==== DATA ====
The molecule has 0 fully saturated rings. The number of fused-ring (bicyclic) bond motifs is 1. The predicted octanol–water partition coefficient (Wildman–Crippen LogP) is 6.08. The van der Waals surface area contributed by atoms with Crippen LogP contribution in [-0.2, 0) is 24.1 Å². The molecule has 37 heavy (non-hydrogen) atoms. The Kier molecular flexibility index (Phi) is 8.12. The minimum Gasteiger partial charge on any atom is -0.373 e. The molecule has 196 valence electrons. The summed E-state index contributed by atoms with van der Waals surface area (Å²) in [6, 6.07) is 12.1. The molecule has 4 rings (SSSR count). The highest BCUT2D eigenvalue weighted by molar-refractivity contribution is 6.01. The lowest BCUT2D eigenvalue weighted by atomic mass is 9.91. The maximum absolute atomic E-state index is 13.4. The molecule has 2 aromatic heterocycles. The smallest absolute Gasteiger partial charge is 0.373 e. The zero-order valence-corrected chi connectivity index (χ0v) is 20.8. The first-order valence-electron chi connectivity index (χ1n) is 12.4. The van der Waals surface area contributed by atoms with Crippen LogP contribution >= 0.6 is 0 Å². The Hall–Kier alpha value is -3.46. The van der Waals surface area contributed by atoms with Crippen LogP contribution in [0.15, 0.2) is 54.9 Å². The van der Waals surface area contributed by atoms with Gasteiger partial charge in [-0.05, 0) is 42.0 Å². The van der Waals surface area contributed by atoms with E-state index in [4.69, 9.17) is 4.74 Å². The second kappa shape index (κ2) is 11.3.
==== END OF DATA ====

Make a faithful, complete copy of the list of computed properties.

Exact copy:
The molecule has 0 fully saturated rings. The number of fused-ring (bicyclic) bond motifs is 1. The predicted octanol–water partition coefficient (Wildman–Crippen LogP) is 6.08. The van der Waals surface area contributed by atoms with Crippen LogP contribution in [-0.2, 0) is 24.1 Å². The molecule has 37 heavy (non-hydrogen) atoms. The Kier molecular flexibility index (Phi) is 8.12. The minimum Gasteiger partial charge on any atom is -0.373 e. The molecule has 196 valence electrons. The summed E-state index contributed by atoms with van der Waals surface area (Å²) in [6, 6.07) is 12.1. The molecule has 4 rings (SSSR count). The highest BCUT2D eigenvalue weighted by molar-refractivity contribution is 6.01. The lowest BCUT2D eigenvalue weighted by atomic mass is 9.91. The maximum absolute atomic E-state index is 13.4. The molecule has 2 aromatic heterocycles. The smallest absolute Gasteiger partial charge is 0.373 e. The zero-order valence-corrected chi connectivity index (χ0v) is 20.8. The first-order valence-electron chi connectivity index (χ1n) is 12.4. The van der Waals surface area contributed by atoms with Crippen LogP contribution >= 0.6 is 0 Å². The Hall–Kier alpha value is -3.46. The van der Waals surface area contributed by atoms with Crippen LogP contribution in [0.15, 0.2) is 54.9 Å². The van der Waals surface area contributed by atoms with Gasteiger partial charge in [-0.05, 0) is 42.0 Å². The van der Waals surface area contributed by atoms with E-state index in [4.69, 9.17) is 4.74 Å². The second kappa shape index (κ2) is 11.3.